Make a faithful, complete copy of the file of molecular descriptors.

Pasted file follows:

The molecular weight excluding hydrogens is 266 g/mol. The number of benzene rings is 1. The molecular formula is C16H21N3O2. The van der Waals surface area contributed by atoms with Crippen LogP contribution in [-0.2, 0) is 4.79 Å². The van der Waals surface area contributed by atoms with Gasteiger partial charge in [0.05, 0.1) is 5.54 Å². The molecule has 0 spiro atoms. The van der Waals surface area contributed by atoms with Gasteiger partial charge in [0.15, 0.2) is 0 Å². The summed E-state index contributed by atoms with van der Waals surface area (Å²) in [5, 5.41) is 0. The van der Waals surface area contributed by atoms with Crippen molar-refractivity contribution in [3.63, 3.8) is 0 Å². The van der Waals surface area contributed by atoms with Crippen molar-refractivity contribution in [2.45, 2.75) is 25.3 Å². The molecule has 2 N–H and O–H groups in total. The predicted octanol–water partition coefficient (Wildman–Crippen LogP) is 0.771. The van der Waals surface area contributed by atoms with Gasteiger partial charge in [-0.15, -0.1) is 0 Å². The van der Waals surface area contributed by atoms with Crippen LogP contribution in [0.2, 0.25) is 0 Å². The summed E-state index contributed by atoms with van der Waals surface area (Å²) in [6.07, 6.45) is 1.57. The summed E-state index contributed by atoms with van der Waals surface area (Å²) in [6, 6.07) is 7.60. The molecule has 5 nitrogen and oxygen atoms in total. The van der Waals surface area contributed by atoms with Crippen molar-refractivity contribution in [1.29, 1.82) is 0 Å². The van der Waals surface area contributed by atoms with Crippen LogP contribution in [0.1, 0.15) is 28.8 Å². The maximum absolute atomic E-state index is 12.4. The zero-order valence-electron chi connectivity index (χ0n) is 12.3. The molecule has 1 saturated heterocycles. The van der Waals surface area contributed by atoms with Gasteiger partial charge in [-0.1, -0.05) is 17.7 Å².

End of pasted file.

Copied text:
The molecular weight excluding hydrogens is 266 g/mol. The number of benzene rings is 1. The molecular formula is C16H21N3O2. The van der Waals surface area contributed by atoms with Crippen LogP contribution in [-0.2, 0) is 4.79 Å². The van der Waals surface area contributed by atoms with Gasteiger partial charge in [0.05, 0.1) is 5.54 Å². The molecule has 0 spiro atoms. The van der Waals surface area contributed by atoms with Gasteiger partial charge in [0.15, 0.2) is 0 Å². The summed E-state index contributed by atoms with van der Waals surface area (Å²) in [5, 5.41) is 0. The van der Waals surface area contributed by atoms with Crippen molar-refractivity contribution in [3.63, 3.8) is 0 Å². The van der Waals surface area contributed by atoms with Crippen molar-refractivity contribution in [2.45, 2.75) is 25.3 Å². The molecule has 2 N–H and O–H groups in total. The predicted octanol–water partition coefficient (Wildman–Crippen LogP) is 0.771. The van der Waals surface area contributed by atoms with Gasteiger partial charge in [-0.15, -0.1) is 0 Å². The van der Waals surface area contributed by atoms with Crippen LogP contribution in [0.2, 0.25) is 0 Å². The summed E-state index contributed by atoms with van der Waals surface area (Å²) in [6.07, 6.45) is 1.57. The summed E-state index contributed by atoms with van der Waals surface area (Å²) in [6, 6.07) is 7.60. The molecule has 5 nitrogen and oxygen atoms in total. The van der Waals surface area contributed by atoms with Crippen molar-refractivity contribution in [1.29, 1.82) is 0 Å². The van der Waals surface area contributed by atoms with Crippen LogP contribution in [0.1, 0.15) is 28.8 Å². The maximum absolute atomic E-state index is 12.4. The zero-order valence-electron chi connectivity index (χ0n) is 12.3. The molecule has 1 saturated heterocycles. The van der Waals surface area contributed by atoms with Gasteiger partial charge in [-0.1, -0.05) is 17.7 Å².